A few years back, I set myself the challenge of interviewing twelve of my friends and combining their stories. I was astonished by how much I learnt in the space of one uninterrupted hour.
One friend talked about how trapped she felt during her (planned) pregnancy, another recounted a narrow escape from an abusive relationship, while a third talked about the moment he realised, for the first time, he didn’t actually have to do what adults told him.
The whole experience made me realise how rarely we make time to really listen, even to our friends.
In her book You’re Not Listening: What you’re missing and why it matters, the journalist Kate Murphy says she often gets the sense her interviewees are simply unaccustomed to being listened to. Murphy notes that over the past century, the average time we spend listening to each other has dropped by almost half, while our ability to shut each other out has improved.
R U OK? Day is an annual call to not just cross paths with friends, colleagues, and family, but to “check in” with them too. But in order for it to “work”, we need to invest time in our relationships at other times, too.
The problem is, while we’re used to asking others what they’ve been doing, we’re not used to asking how they’ve been feeling in a way that invites an honest answer. Nor are we in the habit of answering honestly ourselves.
It takes effort and intentionality to spend an evening in conversation with a friend; it’s far easier to relax alone with Netflix and exchange a few likes with whoever’s online. But flippant interactions are no substitute for face-to-face conversation. Even more so if someone’s not okay.
Conversations take time, that most finite of resources. This requires that we give, even make, time for others. It may well be that we even need to consider working less.
Why not orient our lives around our relationships if our finances allow it? If a friend or family member is having a rough time, it’s far easier to cook them a meal, mind their kids or take a walk with them if our days aren’t always fully booked.
It’s possible we will have the opportunity to ask “the big question” on R U OK? Day—only to have fear get in the way. What if the person isn’t okay? What if we don’t know what to say? Perhaps it’s safer not to try.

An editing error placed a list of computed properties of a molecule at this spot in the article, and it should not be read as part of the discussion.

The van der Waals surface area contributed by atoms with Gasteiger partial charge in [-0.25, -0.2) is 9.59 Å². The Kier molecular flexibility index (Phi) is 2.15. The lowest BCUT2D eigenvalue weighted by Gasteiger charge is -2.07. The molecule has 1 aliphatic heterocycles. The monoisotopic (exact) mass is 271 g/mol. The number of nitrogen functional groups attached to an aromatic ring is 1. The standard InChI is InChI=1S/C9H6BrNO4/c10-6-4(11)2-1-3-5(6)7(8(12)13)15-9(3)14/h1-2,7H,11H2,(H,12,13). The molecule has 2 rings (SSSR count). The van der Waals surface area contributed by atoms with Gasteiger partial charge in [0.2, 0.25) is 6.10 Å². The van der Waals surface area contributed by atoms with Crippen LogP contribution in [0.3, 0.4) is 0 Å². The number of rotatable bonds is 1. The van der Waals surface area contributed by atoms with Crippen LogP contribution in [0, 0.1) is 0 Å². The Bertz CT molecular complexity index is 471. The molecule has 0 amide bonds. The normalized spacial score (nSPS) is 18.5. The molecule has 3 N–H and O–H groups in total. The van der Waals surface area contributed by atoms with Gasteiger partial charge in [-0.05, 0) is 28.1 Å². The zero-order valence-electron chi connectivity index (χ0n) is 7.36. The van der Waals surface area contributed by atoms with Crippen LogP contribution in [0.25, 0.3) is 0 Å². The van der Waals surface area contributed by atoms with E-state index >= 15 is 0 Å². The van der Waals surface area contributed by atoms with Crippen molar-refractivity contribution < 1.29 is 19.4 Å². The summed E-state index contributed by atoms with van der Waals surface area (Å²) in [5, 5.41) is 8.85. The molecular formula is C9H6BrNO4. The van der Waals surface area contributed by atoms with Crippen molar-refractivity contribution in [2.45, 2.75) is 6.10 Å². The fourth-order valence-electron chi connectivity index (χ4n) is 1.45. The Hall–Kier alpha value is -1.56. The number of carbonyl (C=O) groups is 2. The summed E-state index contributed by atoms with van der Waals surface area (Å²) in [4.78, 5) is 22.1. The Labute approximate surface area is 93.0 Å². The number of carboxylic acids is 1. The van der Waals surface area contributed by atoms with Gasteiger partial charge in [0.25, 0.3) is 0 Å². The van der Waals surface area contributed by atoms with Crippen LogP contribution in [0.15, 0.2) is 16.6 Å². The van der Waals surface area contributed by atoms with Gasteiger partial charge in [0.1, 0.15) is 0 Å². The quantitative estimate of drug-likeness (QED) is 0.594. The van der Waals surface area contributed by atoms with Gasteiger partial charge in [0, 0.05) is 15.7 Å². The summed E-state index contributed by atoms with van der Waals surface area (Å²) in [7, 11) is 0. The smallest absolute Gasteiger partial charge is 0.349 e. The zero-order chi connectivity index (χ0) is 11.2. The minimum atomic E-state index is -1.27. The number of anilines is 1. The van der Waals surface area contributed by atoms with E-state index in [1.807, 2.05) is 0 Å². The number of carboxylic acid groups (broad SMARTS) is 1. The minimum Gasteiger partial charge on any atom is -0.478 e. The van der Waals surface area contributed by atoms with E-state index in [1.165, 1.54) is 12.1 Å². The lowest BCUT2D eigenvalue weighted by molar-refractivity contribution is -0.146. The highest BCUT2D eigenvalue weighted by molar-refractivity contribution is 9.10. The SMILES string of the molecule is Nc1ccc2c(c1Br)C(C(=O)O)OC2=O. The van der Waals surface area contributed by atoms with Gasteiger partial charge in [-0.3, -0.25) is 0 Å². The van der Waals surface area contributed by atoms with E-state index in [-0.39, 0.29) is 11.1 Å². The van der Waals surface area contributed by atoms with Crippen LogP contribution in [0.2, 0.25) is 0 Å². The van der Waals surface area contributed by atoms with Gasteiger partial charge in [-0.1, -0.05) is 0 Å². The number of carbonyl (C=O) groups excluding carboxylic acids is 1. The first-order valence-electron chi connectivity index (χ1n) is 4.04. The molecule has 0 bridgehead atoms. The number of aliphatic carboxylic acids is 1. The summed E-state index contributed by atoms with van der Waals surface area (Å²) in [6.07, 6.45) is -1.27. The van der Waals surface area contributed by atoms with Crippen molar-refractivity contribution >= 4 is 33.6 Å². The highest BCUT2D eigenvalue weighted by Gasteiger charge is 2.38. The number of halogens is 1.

The thing is, we don’t have to have all the answers, or even any answers—we primarily have to care.
Listening well, says Murphy, is about figuring out what’s on someone’s mind and showing we care enough to want to know: “It’s what we all crave; to be understood as a person with thoughts, emotions, and intentions that are unique and valuable and deserving of attention.”
If we still feel apprehensive, we can visit the R U OK? Day website for tips on how to ask. Or we can resolve to ask someone how their weekend was instead of how they are, with a view to working our way up to more meaningful conversations in time.
The ethos applies to ourselves as much as others. Are there people we can talk to if we find ourselves struggling? If friendships aren’t in place before troubles come—and come they surely will—it will be a whole lot harder to give help, or receive it, because it’s hard to be vulnerable at the best of times, let alone the worst of them.
Perhaps one of the chief ways I can support R U OK? Day is by resolving to take questions about how I’m doing seriously, regardless of the day. When friends ask how I am and the answer’s “not great”, I can practise saying so; when they reach out to offer help, I can accept it. Who knows, perhaps part of what it means to love our neighbours is to humble ourselves, and let our neighbours love us.